SEOUL, South Korea — South Korea's leader mixed calls for a strong defense with pledges to seek peace with North Korea in a Memorial Day speech Sunday, just days after his government asked the United Nations to punish the North for allegedly sinking a warship.
"We have an unachieved dream," President Lee Myung-bak said. "That is the dream of building a unified nation and enjoying freedom, peace and prosperity together with our northern compatriots who are still suffering poverty and suppression."
Lee said his government will strive to defend the country and revive the economy but stopped short of directly criticizing North Korea in the speech at Seoul's national cemetery. South Korean leaders traditionally use the annual speech to emphasize efforts toward peace.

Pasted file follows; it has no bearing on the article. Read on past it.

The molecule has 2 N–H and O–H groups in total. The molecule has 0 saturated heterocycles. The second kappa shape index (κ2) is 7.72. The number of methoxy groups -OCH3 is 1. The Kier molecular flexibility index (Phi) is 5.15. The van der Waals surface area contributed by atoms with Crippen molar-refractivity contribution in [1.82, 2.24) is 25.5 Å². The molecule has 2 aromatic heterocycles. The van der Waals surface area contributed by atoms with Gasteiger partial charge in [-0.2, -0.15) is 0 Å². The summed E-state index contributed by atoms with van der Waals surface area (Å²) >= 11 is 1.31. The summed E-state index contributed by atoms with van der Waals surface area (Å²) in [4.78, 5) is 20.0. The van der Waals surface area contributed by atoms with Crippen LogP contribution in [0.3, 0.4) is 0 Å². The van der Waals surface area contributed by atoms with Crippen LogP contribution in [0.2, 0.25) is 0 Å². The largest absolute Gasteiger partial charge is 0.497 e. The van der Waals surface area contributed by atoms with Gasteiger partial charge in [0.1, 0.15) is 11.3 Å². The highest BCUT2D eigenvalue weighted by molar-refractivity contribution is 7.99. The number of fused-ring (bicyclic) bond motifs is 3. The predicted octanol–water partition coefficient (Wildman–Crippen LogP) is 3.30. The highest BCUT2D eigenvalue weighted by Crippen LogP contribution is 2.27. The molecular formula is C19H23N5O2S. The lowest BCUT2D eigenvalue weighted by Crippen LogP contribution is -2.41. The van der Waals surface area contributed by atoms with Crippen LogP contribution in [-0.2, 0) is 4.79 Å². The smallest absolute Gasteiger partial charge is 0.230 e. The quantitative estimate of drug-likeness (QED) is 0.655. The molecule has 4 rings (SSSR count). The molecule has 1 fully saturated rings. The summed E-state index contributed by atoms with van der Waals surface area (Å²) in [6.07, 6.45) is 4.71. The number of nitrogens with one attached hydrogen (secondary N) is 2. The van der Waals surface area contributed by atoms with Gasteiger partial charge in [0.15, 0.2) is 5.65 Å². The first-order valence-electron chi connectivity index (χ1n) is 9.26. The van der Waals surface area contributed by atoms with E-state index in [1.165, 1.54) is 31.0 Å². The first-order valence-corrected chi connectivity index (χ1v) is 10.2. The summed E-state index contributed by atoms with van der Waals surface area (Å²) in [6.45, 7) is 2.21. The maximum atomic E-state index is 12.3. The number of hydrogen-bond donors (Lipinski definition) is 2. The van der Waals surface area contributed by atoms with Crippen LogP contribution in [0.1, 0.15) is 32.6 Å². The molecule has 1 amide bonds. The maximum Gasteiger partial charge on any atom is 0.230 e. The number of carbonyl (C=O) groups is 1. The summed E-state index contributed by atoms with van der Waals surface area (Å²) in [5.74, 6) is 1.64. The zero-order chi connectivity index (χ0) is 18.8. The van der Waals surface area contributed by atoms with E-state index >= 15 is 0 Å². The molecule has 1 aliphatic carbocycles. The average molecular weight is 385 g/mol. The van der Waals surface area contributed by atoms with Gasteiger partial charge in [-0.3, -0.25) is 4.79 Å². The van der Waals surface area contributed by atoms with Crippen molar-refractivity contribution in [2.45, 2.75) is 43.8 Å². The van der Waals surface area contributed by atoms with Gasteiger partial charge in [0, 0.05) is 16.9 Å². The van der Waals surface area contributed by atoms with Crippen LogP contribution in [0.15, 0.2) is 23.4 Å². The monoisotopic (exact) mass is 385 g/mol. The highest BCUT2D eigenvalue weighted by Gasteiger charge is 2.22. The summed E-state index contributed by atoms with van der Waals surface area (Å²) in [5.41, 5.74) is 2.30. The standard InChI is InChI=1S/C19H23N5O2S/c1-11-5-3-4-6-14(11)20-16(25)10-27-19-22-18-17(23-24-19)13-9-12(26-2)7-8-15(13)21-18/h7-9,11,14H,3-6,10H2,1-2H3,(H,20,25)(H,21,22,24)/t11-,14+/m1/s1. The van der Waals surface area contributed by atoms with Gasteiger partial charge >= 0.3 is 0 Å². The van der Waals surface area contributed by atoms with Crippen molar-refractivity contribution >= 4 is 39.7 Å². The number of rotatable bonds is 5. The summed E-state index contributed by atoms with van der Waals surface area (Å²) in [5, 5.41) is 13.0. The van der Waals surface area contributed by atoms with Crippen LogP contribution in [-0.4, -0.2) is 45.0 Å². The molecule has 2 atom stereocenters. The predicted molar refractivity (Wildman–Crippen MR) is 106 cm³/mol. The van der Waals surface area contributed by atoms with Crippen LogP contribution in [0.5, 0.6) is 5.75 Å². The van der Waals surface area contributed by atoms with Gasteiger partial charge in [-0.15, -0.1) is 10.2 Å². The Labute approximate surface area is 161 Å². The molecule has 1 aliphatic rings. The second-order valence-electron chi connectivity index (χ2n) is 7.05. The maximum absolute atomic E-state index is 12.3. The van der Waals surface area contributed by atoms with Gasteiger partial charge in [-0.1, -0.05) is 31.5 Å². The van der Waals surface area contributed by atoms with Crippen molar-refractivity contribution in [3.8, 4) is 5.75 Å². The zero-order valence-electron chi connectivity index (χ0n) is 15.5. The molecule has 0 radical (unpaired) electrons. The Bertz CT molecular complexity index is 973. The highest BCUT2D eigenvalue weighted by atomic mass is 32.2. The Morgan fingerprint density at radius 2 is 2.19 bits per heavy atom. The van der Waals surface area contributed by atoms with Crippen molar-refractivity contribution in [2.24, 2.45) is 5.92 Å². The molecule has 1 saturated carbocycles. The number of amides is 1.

Tensions with the North spiked after the sinking of the South Korean warship Cheonan on March 26 which killed 46 sailors. South Korea blamed a North Korean torpedo attack, which Pyongyang denies.
On Saturday, Lee ruled out going to war with North Korea in a speech to business leaders in Singapore and encouraged them to invest in his country.
South Korea officially referred North Korea to the U.N. Security Council on Friday over the ship sinking, taking its strongest step ever toward making the communist North face international punishment.
The move set the stage for the possibility of the most intense confrontation between North Korea and the U.N. Security Council since the 1950-1953 Korean War, which was authorized by the council in response to an invasion of South Korea by North Korean forces. Closed-door council consultations on the Cheonan's sinking were scheduled for Monday morning, according to the U.N. spokesman's office.